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Skegness is a seaside town and civil parish in the East Lindsey district of Lincolnshire, England. Located on the Lincolnshire coast of the North Sea, 43 miles (69 km) east of the city of Lincoln it has a total resident population of 18,910.
The first Butlins holiday resort was opened in Skegness in 1936. Partially owing to this, the resort is one of the better known seaside resorts in the United Kingdom.
Longshore drift carries particles of sediment southwards along the Lincolnshire coast but at Skegness, the sand settles out in banks (tombolos) which run at a slight angle to the coast forming the beard. The slightly elevated dune land sheltered the small natural harbour which the Danes found behind the banks. The finer sediment drifts on to find a home in the mud of The Wash, beyond Gibraltar Point.
The civil parish extends westwards along the A158 to the west side of the South View Hotel, and the boundary follows North Drain, bodering with Burgh le Marsh. Just north of Mill Hill, it borders with Addlethorpe, passing to the west of Ash Tree Farm, the airfield and Skegness Water Leisure Park. At the north end of the leisure park it borders with Ingoldmells, and the boundary follows to the south of Wall’s Lane. The boundary crosses the A52 at a subway across the road, just south of the Butlins camp.
To the south of the hotel on the A158, the parish follows Main Drain, to the west of Warth Lane. Just south of Ivy House, it crosses the A52 and borders Croft. The boundary follows Cow Bank Drain, over a level crossing, to the north of Croft Grange, then passes through Bramble Hills, just north of Seacroft Golf Course to the sea.
Skegness enjoys its position on what is officially recognised as ‘the drier side of Britain’, being the east coast – a fact that has often been used to some advantage in promoting it as a holiday resort.
The name would appear to indicate that Skegness has its origin in the Danish period of settlement of England although there is no reference to a village named Skegness in the Domesday Book. The town’s name means either “Skeggi’s headland” or “beard-shaped headland”, depending on whether the first element represents the personal name Skeggi (meaning ‘bearded one’), one of the Vikings who established the original settlement to the east of the current town which was washed away by the sea in the early sixteenth century; or the Old East Norse word skegg “beard”.
Lying within the historic county boundaries of Lincolnshire from a very early time, for governance, the parish of Skegness was in the Marsh division of the ancient Candleshoe Wapentake in the Parts of Lindsey.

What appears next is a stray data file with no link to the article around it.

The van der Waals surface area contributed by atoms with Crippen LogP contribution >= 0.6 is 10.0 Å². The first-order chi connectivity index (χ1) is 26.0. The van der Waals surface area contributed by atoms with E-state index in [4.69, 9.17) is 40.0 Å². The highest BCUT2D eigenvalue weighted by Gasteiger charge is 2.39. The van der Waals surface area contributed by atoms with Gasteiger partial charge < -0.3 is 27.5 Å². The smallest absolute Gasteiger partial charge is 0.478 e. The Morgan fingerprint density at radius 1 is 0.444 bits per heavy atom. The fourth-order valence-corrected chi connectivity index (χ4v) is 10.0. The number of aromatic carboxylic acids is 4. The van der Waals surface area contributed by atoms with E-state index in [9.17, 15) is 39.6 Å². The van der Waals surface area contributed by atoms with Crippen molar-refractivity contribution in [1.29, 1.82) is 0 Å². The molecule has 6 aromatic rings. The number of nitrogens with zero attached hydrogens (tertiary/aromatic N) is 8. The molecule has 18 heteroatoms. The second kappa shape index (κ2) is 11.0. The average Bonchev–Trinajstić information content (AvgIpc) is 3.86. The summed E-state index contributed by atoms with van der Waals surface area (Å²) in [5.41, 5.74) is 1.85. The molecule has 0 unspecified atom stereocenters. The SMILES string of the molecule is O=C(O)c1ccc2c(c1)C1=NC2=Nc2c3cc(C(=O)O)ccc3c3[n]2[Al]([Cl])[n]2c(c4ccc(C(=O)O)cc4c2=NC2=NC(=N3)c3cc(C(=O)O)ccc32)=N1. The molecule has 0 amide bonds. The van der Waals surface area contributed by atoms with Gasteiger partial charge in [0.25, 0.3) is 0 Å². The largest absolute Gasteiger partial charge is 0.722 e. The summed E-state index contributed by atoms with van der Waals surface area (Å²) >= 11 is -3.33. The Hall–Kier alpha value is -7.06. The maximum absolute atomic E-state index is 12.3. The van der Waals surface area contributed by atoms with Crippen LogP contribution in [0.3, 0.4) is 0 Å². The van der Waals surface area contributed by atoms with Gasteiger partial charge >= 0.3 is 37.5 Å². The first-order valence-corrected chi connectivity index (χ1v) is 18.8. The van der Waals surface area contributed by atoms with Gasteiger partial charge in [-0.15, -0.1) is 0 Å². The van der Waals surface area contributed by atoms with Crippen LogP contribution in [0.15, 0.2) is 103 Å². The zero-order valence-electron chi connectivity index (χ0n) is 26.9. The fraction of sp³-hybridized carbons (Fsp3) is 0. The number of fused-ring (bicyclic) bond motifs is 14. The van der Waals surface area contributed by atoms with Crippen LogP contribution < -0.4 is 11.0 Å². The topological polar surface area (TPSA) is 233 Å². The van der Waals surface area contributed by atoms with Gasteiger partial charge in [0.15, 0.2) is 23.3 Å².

In August 1642, a consignment of arms and money, probably raised by Queen Henrietta Maria, in the Netherlands for the support of King Charles I’s campaign in the Civil War, was forced into Skegness by the ships of the Parliamentarian Earl of Warwick.
Skegness was primarily a fishing village and small port until the arrival of the railway in 1875. In 1908, the Great Northern Railway commissioned a poster to advertise excursions to the resort, the first being from King’s Cross, London on Good Friday 1908, leaving London at 11.30 am. The ‘Skegness is so Bracing’ poster featuring The Jolly Fisherman helped to put Skegness on the map and is now world famous. The poster, derived from an oil painting by John Hassall, was purchased by the railway company for 12 guineas. Paradoxically, Mr Hassall did not visit the resort until 1936. He is said to have died penniless.
Most of the land in what is now the downtown core formed part of the estate of the Earl of Scarbrough and he, together with his agent H.V.Tippet, realised that the extensive sandy beach could be made attractive to holidaymakers from the industrial towns of the English Midlands, a clientele already developed by Thomas Cook. He planned the town as a resort from 1877 and it expanded rapidly, but along with many other UK resorts, especially those on the cold North Sea, it lost out to the cheap package holiday boom which opened up Spain (in particular) to the average holidaymaker after World War II currency restrictions were lifted and travellers could leave the UK with more than 50 pounds.
Ingoldmells, the parish to the north of Skegness, was the site of the UK’s first Holiday Camp, started by Billy Butlin in 1936. Butlins is still there today, in modern dress, at the north end of the town, on the road to Ingoldmells. It maintains its appeal as a popular destination for family holidays, and attracts thousands to the resort in the low season with music weekends encompassing 60s, 80s, soul and other genres.
The Wash Incident took place in the early hours of 5 October 1996 when a strange red and green rotating light was seen by many Skegness residents and police officers to the southeast of Skegness, who then contacted the Coastguard at Great Yarmouth. It later involved many RAF stations, including RAF Neatishead, and GCHQ. The object was not an aircraft because although it could be seen on radar, it had no transponder. The Skegness News, a local newspaper which no longer exists, investigated the incident and sought confirmation of the object from the Jodrell Bank Observatory. In their report to the RAF, the observatory said that Venus, ‘the queen of UFOs’, which had been shining with exceptional brilliance in the early morning sky to the east, probably explained the light shown on the video. The object was caught on video by Skegness Police. The RAF decided the stationary ‘blip’ was a permanent echo of the 83m tall St Botolph’s Church, Boston, and the object on the video was the planet Venus. It coincided with the Westendorff UFO sighting.